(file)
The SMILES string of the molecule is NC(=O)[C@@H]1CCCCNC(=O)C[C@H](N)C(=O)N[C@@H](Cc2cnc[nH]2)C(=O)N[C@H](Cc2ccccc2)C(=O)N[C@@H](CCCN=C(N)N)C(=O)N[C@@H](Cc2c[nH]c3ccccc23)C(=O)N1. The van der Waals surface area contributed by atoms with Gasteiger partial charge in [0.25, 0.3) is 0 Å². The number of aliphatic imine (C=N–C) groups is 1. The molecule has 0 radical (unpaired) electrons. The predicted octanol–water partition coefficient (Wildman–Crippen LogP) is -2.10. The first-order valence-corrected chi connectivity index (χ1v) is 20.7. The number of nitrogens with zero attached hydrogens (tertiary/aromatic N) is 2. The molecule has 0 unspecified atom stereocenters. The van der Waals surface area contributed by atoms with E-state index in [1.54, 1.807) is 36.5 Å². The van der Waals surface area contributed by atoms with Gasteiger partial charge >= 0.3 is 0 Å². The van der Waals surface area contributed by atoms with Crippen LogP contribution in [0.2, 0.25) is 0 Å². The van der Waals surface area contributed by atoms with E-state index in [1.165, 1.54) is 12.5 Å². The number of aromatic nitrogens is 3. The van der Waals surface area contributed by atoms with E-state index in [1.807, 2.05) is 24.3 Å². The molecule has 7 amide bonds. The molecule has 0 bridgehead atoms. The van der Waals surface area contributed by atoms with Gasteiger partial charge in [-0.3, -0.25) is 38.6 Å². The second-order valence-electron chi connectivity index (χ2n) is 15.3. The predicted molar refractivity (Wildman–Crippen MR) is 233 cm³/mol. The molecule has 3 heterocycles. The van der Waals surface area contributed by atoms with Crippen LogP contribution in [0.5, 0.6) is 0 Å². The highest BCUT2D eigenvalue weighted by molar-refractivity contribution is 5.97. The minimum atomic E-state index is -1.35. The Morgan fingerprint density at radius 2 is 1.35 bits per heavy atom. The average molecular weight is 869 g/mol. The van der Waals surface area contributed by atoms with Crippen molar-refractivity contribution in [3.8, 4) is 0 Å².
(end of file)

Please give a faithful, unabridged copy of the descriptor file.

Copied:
The SMILES string of the molecule is NC(=O)[C@@H]1CCCCNC(=O)C[C@H](N)C(=O)N[C@@H](Cc2cnc[nH]2)C(=O)N[C@H](Cc2ccccc2)C(=O)N[C@@H](CCCN=C(N)N)C(=O)N[C@@H](Cc2c[nH]c3ccccc23)C(=O)N1. The van der Waals surface area contributed by atoms with Gasteiger partial charge in [0.25, 0.3) is 0 Å². The number of aliphatic imine (C=N–C) groups is 1. The molecule has 0 radical (unpaired) electrons. The predicted octanol–water partition coefficient (Wildman–Crippen LogP) is -2.10. The first-order valence-corrected chi connectivity index (χ1v) is 20.7. The number of nitrogens with zero attached hydrogens (tertiary/aromatic N) is 2. The molecule has 0 unspecified atom stereocenters. The van der Waals surface area contributed by atoms with E-state index in [1.54, 1.807) is 36.5 Å². The van der Waals surface area contributed by atoms with Gasteiger partial charge >= 0.3 is 0 Å². The van der Waals surface area contributed by atoms with Crippen LogP contribution in [0.2, 0.25) is 0 Å². The van der Waals surface area contributed by atoms with E-state index in [1.165, 1.54) is 12.5 Å². The number of aromatic nitrogens is 3. The van der Waals surface area contributed by atoms with E-state index in [1.807, 2.05) is 24.3 Å². The molecule has 7 amide bonds. The molecule has 0 bridgehead atoms. The van der Waals surface area contributed by atoms with Gasteiger partial charge in [-0.3, -0.25) is 38.6 Å². The second-order valence-electron chi connectivity index (χ2n) is 15.3. The predicted molar refractivity (Wildman–Crippen MR) is 233 cm³/mol. The molecule has 3 heterocycles. The van der Waals surface area contributed by atoms with Crippen LogP contribution in [0.5, 0.6) is 0 Å². The highest BCUT2D eigenvalue weighted by molar-refractivity contribution is 5.97. The minimum atomic E-state index is -1.35. The Morgan fingerprint density at radius 2 is 1.35 bits per heavy atom. The average molecular weight is 869 g/mol. The van der Waals surface area contributed by atoms with Crippen molar-refractivity contribution in [3.8, 4) is 0 Å².